The evolving roles of CSR and corporate philanthropy

The evolving roles of CSR and corporate philanthropy

Editor's note: This is the fourth in a series of six blogs from EarthShare about corporate giving. Read last month's blog published on GreenBiz about turning employees into sustainable assets.

The age-old debate about what encompasses corporate social responsibility almost always begins with a question that makes community relations managers and foundation directors shift in their chairs with varying levels of indignation: Is philanthropy CSR?

One simple answer: No, of course not.

But that answer suffers from a limited understanding of CSR. It doesn’t take into account the potential of business to help address challenges faced by our planet and society. The answer then might be: Corporate social responsibility is not just philanthropy.

It follows, then, that out of the thousands of professionals who work in community relations and development, some might be unsure whether they are philanthropy and community development professionals, or CSR professionals. And instead of dismissing this as a mere case of semantics, perhaps we should consider whether semantics actually changed how community involvement is perceived and implemented.

Community relations professionals & CSR: Conflicting?

"The role of CSR professionals and especially community relations and grantmakers has become increasingly specialized and more valuable as CSR has become a disciplined business practice in corporations," said Michael Carren, VP and Global Director of Employee Engagement and Volunteerism with JPMorgan Chase.

Carren, who also works with the JPMorgan Chase Foundation, said the evolution of these roles has been anything but gradual.

"Executives are now in a position to not only help CSR efforts generally, but are expected to contribute creatively, thoughtfully and with the expertise they possess to add value to businesses efforts,” Carren said. “The purpose is to not only create a positive reputation for the companies they work for, but moreover to build vibrant products, practices and relationships that truly create a triple bottom line impact.”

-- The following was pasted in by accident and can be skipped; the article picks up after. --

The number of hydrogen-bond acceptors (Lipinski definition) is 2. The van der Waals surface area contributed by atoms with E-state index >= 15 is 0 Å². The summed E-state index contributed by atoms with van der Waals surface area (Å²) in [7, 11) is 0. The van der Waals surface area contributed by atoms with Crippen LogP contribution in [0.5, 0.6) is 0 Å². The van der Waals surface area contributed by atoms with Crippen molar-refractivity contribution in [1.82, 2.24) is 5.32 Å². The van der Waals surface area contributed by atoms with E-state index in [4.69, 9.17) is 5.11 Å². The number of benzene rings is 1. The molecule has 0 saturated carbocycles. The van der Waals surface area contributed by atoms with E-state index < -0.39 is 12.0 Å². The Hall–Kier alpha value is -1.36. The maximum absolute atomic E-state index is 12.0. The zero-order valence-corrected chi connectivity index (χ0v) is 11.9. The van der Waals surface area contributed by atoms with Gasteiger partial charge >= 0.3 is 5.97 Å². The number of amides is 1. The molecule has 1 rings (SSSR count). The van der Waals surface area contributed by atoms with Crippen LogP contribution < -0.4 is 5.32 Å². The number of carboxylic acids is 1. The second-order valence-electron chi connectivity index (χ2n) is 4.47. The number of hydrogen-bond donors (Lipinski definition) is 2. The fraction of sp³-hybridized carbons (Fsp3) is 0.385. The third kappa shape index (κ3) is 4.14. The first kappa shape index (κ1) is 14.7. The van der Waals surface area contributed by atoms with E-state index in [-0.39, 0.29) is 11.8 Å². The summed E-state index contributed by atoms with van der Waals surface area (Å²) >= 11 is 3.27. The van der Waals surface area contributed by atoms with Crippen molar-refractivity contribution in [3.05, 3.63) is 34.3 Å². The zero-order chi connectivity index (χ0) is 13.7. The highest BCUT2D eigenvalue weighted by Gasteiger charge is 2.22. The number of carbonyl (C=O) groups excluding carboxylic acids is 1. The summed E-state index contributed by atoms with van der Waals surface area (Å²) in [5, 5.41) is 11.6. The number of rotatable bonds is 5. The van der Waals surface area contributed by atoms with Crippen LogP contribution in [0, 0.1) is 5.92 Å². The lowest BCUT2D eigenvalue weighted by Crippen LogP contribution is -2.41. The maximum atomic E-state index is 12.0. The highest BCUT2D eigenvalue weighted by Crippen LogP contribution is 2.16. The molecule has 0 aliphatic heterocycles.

The value of a community involvement professional has been beyond reproach for decades. However, because those in such jobs typically work with a smaller team of individuals, if not by themselves (which is especially true for corporate foundation executives), there are murmurs of not having a seat on the strategic table. Others feel that the community involvement professional might not be contributing to the business.

Lina Klebanov, Deputy Director for CSR with Marsh & McLennan Companies, is quick to set the record straight. "Every company has its own DNA with respect to their corporate citizenship,” she says. “As CSR becomes more integrated into corporate cultures the role of community relations' experts will evolve from making the business case for CSR internally to focusing more on creating impact externally, which we all want to do."

For my team at EarthShare, community involvement extends beyond volunteering in the community park or planting trees. We believe that sustainability is a holistic approach that includes philanthropic efforts as well as employee-driven initiatives. A corporate culture that understands the importance of collective impact is also an ideal part of sustainability.